Why is the UK GDPR’s security principle so important right now?
Whilst Article 32 of the UK General Data Protection Regulation (“UK GDPR”) says “the controller and processor shall implement appropriate technical and organisational measures to ensure a level of security appropriate to risk” (the UK GDPR’s security principle), aside from generic controls, there is minimal detail in the UK GDPR on the specific measures organisations should take to keep their personal data secure, maybe because technology is constantly changing, and organisational practices will depend on the size of your organisation and personal data being processed.
As a result, the burden falls on organisations to determine exactly what measures they need to implement to keep their data secure. This blog aims to help you understand the importance of cyber security when it comes to data protection and the UK GDPR and some cyber security measures (such as penetration testing and vulnerability scanning) you should consider to support you with compliance.
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How can organisations keep data secure?
You will need to determine the types of personal data you process. “Special category data needs more protection because of its sensitive nature. Maintaining a comprehensive record of processing activities will help you identify the different data types and assess the risk posed by processing the data. This will enable you to determine the appropriate technical and organisational measures to put in place for each data type.
Maybe not so obvious, but organisations should consider the data minimisation and storage limitation principles. If you collect the minimum personal data you require for your processing, set defined retention periods and then delete personal data when it is no longer required, in the event of a breach of security, the data compromised will be less than if you keep data indefinitely, “just in case it’s needed”. As such, complying with other key data protection principles will significantly support your efforts to keep your data secure. Our head of Data Protection Practice, Ray Orife, recently discussed how organisations can keep up with their compliance obligations.
What are organisational measures?
Organisational measures can be categorised as the four “P’s” – physical, people, policy and process:
Physical – your physical security controls in place for access into buildings or secure areas of your business.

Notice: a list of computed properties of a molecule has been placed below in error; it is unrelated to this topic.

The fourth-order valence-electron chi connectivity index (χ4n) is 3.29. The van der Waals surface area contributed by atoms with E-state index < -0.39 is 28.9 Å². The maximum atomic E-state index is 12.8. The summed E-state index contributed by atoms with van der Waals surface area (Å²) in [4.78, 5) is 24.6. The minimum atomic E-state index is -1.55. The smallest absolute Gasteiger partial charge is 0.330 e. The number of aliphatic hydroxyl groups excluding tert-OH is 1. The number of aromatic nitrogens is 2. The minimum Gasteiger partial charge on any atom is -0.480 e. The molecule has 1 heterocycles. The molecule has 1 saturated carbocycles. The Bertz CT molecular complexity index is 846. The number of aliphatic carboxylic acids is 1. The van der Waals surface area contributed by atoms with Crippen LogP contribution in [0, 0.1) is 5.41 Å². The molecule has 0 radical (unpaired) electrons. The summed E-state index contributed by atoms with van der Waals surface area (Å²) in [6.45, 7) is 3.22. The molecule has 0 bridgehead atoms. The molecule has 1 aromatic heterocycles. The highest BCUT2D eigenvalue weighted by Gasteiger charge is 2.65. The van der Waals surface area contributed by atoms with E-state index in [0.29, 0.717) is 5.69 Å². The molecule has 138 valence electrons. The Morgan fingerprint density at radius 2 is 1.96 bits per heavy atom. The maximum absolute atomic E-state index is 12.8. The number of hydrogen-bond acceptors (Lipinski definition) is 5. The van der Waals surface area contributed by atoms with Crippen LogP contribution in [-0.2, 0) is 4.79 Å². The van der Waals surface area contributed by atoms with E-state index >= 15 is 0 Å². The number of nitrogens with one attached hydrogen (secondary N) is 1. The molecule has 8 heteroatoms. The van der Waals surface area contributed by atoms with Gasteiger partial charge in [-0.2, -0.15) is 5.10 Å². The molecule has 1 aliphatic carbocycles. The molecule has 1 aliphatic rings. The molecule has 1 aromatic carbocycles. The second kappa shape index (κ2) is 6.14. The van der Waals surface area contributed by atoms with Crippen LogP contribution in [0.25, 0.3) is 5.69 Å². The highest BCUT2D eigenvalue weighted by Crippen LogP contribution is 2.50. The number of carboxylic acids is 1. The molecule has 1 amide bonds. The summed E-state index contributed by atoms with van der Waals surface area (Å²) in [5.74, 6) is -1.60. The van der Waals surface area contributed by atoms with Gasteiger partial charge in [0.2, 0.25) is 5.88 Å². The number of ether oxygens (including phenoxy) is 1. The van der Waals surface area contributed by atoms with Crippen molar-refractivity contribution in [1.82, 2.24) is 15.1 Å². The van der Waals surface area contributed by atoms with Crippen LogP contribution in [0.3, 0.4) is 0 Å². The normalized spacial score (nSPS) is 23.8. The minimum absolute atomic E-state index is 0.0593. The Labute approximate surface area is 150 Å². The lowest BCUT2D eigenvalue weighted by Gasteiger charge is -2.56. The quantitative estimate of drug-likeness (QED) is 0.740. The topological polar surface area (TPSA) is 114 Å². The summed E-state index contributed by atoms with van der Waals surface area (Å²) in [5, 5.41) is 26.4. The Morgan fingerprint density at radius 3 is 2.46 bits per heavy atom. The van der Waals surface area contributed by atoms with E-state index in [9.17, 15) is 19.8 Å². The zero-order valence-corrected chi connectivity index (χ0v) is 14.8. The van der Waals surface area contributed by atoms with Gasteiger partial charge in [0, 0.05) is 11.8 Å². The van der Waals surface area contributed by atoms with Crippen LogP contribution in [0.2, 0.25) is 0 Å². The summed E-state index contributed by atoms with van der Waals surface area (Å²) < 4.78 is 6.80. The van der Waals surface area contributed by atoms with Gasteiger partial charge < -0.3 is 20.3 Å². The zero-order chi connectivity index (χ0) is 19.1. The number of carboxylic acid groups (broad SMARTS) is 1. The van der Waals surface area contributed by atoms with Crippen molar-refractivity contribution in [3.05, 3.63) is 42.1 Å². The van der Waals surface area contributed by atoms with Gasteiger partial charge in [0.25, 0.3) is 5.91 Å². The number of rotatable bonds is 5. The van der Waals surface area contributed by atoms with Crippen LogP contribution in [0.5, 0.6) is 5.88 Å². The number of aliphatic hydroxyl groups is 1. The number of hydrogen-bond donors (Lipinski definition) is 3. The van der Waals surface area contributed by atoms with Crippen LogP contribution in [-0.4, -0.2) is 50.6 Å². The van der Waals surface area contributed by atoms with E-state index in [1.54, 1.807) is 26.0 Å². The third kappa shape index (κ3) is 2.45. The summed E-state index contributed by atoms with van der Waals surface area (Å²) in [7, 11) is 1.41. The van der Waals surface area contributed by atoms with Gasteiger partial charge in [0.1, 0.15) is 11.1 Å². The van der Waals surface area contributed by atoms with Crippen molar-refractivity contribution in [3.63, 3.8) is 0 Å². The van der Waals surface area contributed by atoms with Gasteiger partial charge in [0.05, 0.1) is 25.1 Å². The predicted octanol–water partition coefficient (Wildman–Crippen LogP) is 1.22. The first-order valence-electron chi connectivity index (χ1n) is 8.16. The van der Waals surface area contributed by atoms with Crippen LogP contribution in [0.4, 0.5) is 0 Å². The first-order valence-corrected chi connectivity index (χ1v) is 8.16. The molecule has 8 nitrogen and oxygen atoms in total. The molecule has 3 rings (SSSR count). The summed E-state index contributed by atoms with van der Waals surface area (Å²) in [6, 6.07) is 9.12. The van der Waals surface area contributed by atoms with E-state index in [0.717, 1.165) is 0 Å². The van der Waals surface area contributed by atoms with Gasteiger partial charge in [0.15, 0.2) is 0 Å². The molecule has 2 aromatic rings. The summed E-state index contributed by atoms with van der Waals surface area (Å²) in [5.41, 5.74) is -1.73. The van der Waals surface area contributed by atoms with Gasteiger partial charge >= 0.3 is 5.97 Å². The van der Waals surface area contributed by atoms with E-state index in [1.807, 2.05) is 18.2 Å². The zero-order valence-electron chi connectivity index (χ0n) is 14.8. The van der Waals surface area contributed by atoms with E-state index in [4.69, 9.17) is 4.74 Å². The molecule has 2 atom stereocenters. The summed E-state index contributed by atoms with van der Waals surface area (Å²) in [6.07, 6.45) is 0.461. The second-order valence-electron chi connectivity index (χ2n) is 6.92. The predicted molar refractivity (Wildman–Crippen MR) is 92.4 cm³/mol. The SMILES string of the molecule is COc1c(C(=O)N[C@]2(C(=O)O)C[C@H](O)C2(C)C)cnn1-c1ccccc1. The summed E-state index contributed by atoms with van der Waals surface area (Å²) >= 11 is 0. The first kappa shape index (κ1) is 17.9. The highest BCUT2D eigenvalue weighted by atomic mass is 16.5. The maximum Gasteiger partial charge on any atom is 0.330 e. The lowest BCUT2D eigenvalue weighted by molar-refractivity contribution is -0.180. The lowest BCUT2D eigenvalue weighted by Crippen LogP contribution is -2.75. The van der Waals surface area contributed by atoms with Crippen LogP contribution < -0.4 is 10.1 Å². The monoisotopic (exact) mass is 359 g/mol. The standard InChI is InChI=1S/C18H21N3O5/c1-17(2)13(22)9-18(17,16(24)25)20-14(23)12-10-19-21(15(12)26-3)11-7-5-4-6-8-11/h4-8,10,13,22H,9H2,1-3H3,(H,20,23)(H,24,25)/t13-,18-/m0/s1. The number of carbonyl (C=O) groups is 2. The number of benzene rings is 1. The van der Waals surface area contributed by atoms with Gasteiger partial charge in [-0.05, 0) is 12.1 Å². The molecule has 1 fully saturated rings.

People – you may want to consider the need for baseline security checks on your employees, with higher-level security checks for those who have access to more sensitive data.
Policy – you have appropriate policies in place to meet the requirements of the data protection principles and privacy by design. These policies will fit into the categories of organisational and technical measures. For example, a data protection policy and IT security policy will set out an organisation’s obligations, roles and responsibilities but also the technical measures that must be implemented to meet them. Policies are the “what” you should do.
Process – You have documented processes in place to complement your policies. These may include your data protection impact assessment process which enables you to assess the risks to the processing activity and then determine the appropriate organisational and technical controls based on the risk posed by the processing. Processes are the “how” you do what the policy says.
What are technical measures?
Technical measures cover both physical and computer or IT security and are sometimes referred to as “logical controls”. Technology is used to mitigate the risks of accidental loss, destruction or damage and to protect against malicious activity. Technical measures include:
- Access controls – how you control who can access information and the methods you use to authenticate the user and check they are who they say they are. This could be two-factor authentication or single sign-on. Read more in our blog on tips for password security.
- Penetration testing – simulating a cyber attack which will help you discover points of exploitation that a hacker could take advantage of. For more information on penetration testing, see our free guide – A Complete Guide to Penetration Testing